President Trump tweeted that the crown prince and the king, “know exactly what they are doing,” and that, “some of those they are harshly treating have been ‘milking’ their country for years.” As evidenced by Trump’s Twitter account, the President has an uncanny ability to inflame rather than tone down conflicts. In September, Trump referenced a fake news article about a missile test that did not happen, tweeting: “Iran just test-fired a Ballistic Missile capable of reaching Israel. Not much of an agreement we have!” Adding another complication to the already tense regional dynamic, Trump has vowed to get rid of the Iranian nuclear deal. Trump’s admiration for Saudi Arabia as well as Iran’s intervention in Yemen lays the groundwork for an escalation of US involvement or at the least support for the Saudi campaign.

 

With Iranian involvement, the threat of a Saudi and American-aided escalation is a real possibility. This would not only make the outbreak of cholera and famine in the country worse, but could lead to war. Moreover, the recent death of former president Saleh has led to further turmoil. While previously aligned with the Houthis, Saleh had recently switched sides and attempted to negotiate with the Saudis in an attempt to regain power. Viewed as “treason” by the rebels, Saleh was sought out and eventually killed. While the exact circumstances of his death remain uncertain, Saleh’s son has already made seeking out revenge for his father’s death a top priority.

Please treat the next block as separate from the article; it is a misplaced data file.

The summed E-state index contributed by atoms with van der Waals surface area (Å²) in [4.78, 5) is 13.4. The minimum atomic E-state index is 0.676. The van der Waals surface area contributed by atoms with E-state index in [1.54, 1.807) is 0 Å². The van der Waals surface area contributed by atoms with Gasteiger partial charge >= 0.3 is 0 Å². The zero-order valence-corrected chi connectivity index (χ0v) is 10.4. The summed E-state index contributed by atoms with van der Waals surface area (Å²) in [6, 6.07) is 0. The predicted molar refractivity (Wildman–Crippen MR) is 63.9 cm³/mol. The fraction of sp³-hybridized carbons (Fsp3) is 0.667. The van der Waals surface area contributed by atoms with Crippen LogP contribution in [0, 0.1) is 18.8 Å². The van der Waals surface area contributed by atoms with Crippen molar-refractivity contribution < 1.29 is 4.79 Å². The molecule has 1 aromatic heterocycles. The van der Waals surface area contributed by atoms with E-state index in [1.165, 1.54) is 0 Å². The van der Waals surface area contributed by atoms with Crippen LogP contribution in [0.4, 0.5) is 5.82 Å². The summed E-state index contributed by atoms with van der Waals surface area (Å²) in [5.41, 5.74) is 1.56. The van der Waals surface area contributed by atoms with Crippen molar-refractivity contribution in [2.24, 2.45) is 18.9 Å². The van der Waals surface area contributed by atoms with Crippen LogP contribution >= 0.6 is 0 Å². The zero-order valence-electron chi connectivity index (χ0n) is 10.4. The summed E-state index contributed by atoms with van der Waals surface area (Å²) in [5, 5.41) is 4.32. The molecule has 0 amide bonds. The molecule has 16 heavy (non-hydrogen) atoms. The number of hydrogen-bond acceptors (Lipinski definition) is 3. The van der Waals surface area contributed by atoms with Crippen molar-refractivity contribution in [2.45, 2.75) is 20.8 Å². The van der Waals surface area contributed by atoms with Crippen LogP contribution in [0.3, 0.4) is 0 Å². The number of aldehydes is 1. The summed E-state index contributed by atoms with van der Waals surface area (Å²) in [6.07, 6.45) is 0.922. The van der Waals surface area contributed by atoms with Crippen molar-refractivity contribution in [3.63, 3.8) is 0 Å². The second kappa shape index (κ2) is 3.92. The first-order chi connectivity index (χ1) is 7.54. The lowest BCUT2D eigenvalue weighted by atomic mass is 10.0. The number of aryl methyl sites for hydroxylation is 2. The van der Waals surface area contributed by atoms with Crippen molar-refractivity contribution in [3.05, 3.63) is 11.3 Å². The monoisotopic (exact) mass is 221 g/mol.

In total, these events demonstrate that the situation in Yemen is reaching a critical point.

International pressure is needed to persuade Saudi Arabia to allow convoys of aid to reach those that need it most, especially in rural areas. Moreover, steps should be pursued to lessen the Saudi air campaign, which has given rise to the most recent outbreak of cholera. The air campaign has decimated waste treatment facilities and made it difficult to supply much needed supplies of fuel.

 

Nevertheless, such a strategy to persuade Saudi Arabia will likely be difficult. Saudi Crown Prince Mohammad bin Salman is in the midst of a campaign to centralize power in a country now faced with a strongly empowered Iran. This imbalance is worsened by a lack of American leadership in the region. Nonetheless, ensuring supplies of humanitarian relief, particularly food and chlorine tablets, is critical.

 

As demonstrated in the past, political and economic uncertainty, as well as humanitarian disasters, provide fertile breeding ground for the spread of radical groups. While Al-Qaeda has lost much of its following around the world, it still maintains a relatively strong base of operations in Yemen. An escalation in military involvement by outside powers combined with a lack of response to the humanitarian crisis, will ensure a new generation of desperate and radicalized youth.

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Courtland is a third semester student at Yonsei University Graduate School of International Studies (GSIS) within the international cooperation program (PIC). Before arriving in Korea, he worked as a paralegal at the global immigration law firm Berry, Appleman & Leiden LLP. Courtland has interned with a number of organizations and groups in the past including the Woodrow Wilson International Center for Scholars, the White House, the Project on Middle East Democracy, the Center for International Understanding, and the North Carolina General Assembly. Over the years he has travelled widely in Western Europe and East Asia. Courtland graduated Magna Cum Laude from North Carolina State University, with a BA in International Studies. His research interests include sustainable development policy and urban planning issues specifically in regards to East Asia.